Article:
The Last Magus

By Mavericks_Ghost All Rights Reserved ©

Fantasy / Humor


Joseph Winstanton is an ordinary man, an average Joe, who by pure accident re awakens the ancient ability to use the energy known as Mana. A mystic energy produced by all intelligent life and at the same time a necessary precursor to such life existing. Joe is the first person in six thousand years capable of using this energy, the basis of all real magic...and therefore in our modern world assumed myth or fantasy. The series follows Joe's development as the world's only true wizard but in acquiring his magic he risks more than he knows and perhaps re awakens more than he is prepared to deal with. This first book is his awakening and the immediate aftermath as well as Joe's realization of just what cost his magic ability may present...


Let me ask you all a question…well maybe make that a few questions.

What is the nature of reality? What do we mean by real?
If Real is what we can see, hear, taste, smell and touch then real is sensory information supplied to our brain and interpreted. So that being the case, who is to say that we all experience the same reality? After all, I don’t think the same things you do do I? Most of the things we know as real we are taught, “Now Johnny pay attention...this is called a table, and what you are sitting on is a chair...” Our names for things are therefore more by rote convention. We think for example of one colour as red or another as green, because we have been told that they are...but suppose what you were told was green I was taught was blue? What of people who are colour blind, or even people born blind who have no concept of colour at all what do they think? Everything we call real I would say is therefore subjective, it entirely depends on where you were standing at the time.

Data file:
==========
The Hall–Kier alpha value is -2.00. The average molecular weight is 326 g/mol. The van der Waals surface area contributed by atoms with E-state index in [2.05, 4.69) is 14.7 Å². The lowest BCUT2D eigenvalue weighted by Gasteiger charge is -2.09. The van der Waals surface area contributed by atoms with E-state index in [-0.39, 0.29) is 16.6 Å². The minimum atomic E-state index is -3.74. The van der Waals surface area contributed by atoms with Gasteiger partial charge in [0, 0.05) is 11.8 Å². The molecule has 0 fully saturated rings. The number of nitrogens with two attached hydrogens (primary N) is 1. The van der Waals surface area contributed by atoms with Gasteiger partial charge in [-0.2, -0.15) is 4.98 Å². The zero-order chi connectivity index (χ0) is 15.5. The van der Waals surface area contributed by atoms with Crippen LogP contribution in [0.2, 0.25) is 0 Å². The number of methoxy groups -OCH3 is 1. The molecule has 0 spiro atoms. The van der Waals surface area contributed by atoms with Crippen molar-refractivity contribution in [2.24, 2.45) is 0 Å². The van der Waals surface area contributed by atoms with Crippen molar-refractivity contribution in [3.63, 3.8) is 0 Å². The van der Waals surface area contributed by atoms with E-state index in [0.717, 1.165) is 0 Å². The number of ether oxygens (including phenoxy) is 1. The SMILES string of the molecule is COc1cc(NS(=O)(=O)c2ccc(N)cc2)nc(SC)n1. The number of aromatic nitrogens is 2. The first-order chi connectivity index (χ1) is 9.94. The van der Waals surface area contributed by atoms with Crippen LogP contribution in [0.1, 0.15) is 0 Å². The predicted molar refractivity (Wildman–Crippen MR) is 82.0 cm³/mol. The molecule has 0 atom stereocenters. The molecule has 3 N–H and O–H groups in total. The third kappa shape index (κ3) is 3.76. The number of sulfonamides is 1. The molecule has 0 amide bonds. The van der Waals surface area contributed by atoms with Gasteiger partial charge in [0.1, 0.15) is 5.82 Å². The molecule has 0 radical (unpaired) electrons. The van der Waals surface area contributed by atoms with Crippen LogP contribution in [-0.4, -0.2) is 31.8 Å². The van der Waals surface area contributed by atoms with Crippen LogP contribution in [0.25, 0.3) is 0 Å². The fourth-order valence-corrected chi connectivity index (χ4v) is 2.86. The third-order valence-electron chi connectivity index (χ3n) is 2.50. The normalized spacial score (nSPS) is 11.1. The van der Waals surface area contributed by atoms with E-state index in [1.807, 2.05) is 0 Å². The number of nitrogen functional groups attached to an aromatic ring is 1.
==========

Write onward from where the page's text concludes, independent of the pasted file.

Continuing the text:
We count ourselves as civilised and developed, particularly in the west, yet we rely more and more on technology. Mankind is on the cusp of developing true artificial intelligence, that means we will have machines to do our thinking for us. But ask yourself what would happen if all that technology came face to face with something it couldn’t deal with…say something from a far more ancient time, something considered a myth.